Friday, October 25, 2013

Sew-Along #8 - Lucy Dress - Lesson #3

The Lucy Dress by Children's Corner
*If you need to see more detail in any of the pictures please click on them to enlarge. 

Day 3- Attaching the Lining, constructing the dress, making/attaching ruffle.

Welcome back! Today we will be putting together the dress, and you will begin to see the true fruits of your labor!
Note from Danielle: If you would like to reinforce your straps with interfacing, now is the time to do it.  This can help stabilize your button holes and reinforce the fabric under your buttons.  Whatever type of interfacing you use, please make sure to preshrink it.  The preparations post for this sew-along described how to go about doing that. 

First, make sure you have transferred your pattern markings to your lining pieces.  I also added a line across the top of my front lining straps.

Now cut four small pieces of interfacing to over the rectangular sections at the top of your straps.

Next, pin the interfacing rectangles onto the wrong side of your lining.

Sew along the line across your straps attaching the interfacing and lining together.

When you are done it should look like this.

Trim the interfacing closer to the line you sewed.  I forgot to do this and did it after I sewed the lining and dress together.  Do this before and it will be easier.  ;)

Attaching the Lining

We will start the day with attaching the lining to the bodice. 

To attach your lining, first place the lining piece on top of the corresponding dress piece with right sides together.  Pin in place around the piped edges.

Stitch at a quarter inch seam allowance.

Clip the corners and curves.

Turn right side out and press.

Constructing the Dress
We will begin by pulling your lining away from the dress, and matching right sides of the lining with each other and right sides of the dress with each other. Pin carefully, and make sure to match up the arm seams! 

Note from Danielle: Make sure to leave about 6 inches of one side of the lining un-stitched.  We will need this hole to pull the dress through when we hem it.  I usually leave this hole about half way up in the side seam.  Be careful not to create it too close to the bottom where we will be hemming.  Don't forget to backstitch at the beginning and end of the hole to keep your seam from pulling apart.

You want the piping to be laying towards the lining  This helps it stick up above the main dress once its turned right side out. 

Stitch at a quarter inch using your normal foot. Make a notch where the arm seams meet to reduce bulk.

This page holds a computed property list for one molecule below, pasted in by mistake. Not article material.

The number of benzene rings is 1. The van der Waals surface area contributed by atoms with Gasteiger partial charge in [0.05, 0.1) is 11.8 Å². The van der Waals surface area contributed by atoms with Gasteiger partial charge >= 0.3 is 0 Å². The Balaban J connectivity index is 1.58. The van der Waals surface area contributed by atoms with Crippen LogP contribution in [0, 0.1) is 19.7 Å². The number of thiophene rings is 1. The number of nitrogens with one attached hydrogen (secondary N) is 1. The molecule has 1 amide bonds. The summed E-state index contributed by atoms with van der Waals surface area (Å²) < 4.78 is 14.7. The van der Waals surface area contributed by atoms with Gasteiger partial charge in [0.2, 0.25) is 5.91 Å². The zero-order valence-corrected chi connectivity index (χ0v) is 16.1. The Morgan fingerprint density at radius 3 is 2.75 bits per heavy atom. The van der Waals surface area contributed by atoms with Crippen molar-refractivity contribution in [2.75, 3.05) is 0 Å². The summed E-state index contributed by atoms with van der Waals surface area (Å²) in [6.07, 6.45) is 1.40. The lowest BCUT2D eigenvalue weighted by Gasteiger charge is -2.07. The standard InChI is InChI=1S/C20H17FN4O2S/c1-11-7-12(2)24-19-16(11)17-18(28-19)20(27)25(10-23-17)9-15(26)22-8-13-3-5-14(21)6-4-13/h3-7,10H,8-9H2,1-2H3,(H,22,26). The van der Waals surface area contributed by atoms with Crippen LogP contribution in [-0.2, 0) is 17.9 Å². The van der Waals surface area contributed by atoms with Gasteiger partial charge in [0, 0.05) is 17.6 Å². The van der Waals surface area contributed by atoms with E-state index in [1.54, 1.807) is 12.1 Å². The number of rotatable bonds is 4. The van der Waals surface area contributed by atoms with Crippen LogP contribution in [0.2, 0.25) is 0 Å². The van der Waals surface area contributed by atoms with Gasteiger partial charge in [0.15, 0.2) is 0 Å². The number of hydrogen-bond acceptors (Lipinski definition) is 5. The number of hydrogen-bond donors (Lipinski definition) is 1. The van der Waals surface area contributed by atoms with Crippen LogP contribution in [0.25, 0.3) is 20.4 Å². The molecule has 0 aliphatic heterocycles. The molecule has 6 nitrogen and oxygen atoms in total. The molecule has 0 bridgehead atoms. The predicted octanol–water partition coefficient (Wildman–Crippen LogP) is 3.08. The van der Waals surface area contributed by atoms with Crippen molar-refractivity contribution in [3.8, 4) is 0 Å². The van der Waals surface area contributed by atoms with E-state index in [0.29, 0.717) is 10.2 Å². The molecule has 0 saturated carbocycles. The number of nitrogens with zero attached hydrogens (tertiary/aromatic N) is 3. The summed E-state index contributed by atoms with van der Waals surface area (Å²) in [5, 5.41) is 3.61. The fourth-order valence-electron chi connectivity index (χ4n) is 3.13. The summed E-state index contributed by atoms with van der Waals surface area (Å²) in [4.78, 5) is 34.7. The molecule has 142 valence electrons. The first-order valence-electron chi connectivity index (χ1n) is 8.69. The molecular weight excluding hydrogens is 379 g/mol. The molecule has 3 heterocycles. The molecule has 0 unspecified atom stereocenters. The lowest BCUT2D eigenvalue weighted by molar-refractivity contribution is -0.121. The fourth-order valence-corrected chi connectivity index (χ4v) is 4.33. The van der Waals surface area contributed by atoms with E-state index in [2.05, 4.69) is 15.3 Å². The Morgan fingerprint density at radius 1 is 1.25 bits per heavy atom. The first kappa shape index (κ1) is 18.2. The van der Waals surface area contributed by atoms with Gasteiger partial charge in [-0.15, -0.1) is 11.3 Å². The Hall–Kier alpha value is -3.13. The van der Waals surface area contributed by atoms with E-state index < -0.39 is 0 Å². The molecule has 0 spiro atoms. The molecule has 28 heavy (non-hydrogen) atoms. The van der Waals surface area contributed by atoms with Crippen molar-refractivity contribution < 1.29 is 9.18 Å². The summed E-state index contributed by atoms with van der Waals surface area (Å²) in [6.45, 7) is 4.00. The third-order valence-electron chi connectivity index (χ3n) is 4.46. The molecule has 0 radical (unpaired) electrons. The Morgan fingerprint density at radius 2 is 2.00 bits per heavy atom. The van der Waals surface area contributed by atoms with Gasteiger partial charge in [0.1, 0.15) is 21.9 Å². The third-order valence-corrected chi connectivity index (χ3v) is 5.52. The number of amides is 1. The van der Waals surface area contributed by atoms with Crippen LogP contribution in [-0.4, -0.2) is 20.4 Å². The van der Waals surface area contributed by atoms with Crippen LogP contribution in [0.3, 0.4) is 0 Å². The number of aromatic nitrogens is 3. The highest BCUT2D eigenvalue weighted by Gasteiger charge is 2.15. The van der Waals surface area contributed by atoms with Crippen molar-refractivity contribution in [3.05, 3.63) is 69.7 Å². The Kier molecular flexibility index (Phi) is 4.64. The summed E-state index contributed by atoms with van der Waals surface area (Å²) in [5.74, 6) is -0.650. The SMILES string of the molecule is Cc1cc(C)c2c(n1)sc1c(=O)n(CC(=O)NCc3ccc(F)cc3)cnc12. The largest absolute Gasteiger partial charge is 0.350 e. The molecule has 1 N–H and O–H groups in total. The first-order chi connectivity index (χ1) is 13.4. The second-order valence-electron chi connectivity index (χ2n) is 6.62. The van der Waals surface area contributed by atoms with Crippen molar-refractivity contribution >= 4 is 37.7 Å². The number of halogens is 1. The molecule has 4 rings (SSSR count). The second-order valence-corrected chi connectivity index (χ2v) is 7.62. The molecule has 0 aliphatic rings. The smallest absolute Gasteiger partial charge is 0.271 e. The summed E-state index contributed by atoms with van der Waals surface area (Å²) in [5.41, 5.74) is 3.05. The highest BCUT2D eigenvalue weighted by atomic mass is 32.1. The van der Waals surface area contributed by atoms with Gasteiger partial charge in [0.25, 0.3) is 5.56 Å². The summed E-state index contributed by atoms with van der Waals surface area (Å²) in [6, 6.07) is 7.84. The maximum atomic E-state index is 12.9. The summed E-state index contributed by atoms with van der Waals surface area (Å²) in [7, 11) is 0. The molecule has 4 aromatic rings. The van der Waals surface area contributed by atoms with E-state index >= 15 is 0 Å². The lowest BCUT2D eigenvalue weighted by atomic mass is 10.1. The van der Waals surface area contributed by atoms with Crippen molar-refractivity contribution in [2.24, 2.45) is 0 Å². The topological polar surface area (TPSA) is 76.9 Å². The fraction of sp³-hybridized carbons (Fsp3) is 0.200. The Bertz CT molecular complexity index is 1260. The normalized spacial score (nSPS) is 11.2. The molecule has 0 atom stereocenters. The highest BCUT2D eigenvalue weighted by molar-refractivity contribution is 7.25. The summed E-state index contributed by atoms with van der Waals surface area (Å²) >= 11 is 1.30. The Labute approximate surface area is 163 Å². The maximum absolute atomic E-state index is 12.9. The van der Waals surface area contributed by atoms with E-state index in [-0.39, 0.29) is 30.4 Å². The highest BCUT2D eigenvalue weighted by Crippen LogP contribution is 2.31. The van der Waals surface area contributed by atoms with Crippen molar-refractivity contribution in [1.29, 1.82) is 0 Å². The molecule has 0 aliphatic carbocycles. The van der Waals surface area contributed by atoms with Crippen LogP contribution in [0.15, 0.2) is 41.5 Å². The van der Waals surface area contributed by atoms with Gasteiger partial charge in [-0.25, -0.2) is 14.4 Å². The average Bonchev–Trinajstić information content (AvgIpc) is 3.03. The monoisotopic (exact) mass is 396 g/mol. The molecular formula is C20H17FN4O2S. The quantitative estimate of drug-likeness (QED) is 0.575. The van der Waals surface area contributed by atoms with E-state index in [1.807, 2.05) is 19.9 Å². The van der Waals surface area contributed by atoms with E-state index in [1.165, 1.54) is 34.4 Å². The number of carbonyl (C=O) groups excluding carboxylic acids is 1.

Turn it right sides out, and you will see that all raw edges are hiding within the lining!
Note from Danielle: There is no need to finish your seams since they will be enclosed within the lining and will not show or fray.  It is a good idea at this point to press open your seams so that everything lies nice and flat.

Making/Attaching Ruffle
Let's get started on the ruffle! I decided that I wanted my ruffle to be about two inches when finished. 
  • You could do a traditional hem on the ruffle, folding up 1/4", ironing, then folding another 1/4" and stitching. 
  • Alternatively, you could double the height of the ruffle, then fold it in half wrong sides together before ruffling. 
  • I did a rolled hem on my serger, so I did not have to account for hemming, only seam allowance at the top. 
I use my ruffling foot, which I know the perfect setting to reduce the length by half, once ruffled. Therefore, I measured my skirt pieces, then doubled that measurement to figure out how to cut the ruffle. 

You may use any other ruffling method if you don't have a ruffling foot. You could also increase or decrease the length of the ruffle for more or less fullness, depending on your taste :-)

Whatever you decide you need for the length of your ruffle pieces, make sure to cut them a bit longer then you think to give yourself a little wiggle room.  That way, after it's been ruffled, you can measure your ruffle across the bottom of the dress and cut it to the correct length. Don't forget to give yourself an extra half inch or so for seam allowance at each place your ruffle fabric strips will be joined together (quarter inch for each side of the seam).
Note: The pattern does come with a little sheet that discusses the different ways to do ruffles.  Pull this out and read if you would like more information about different options. 

Note from Danielle: I love to create my ruffles by doubling the fabric over.  That way, all raw seam edges are hidden inside. I just carefully measure and create my band (a big continuous ring of fabric), fold it in half with wrong sides together, ruffle it (or not, sometimes I just like a banded hem), then attach it to my dress.  It gives you a very finished look with no seams showing on the inside at all.

Now to attach the ruffle, you want to align the raw edges with right sides together. Pin in place, then stitch close to the basting/ruffling stitch.

That's it for lesson 3. Next time we will hem the dress and put all of the adorable finishing touches on!

No comments:

Post a Comment

#navbar-iframe{ display:none !important;}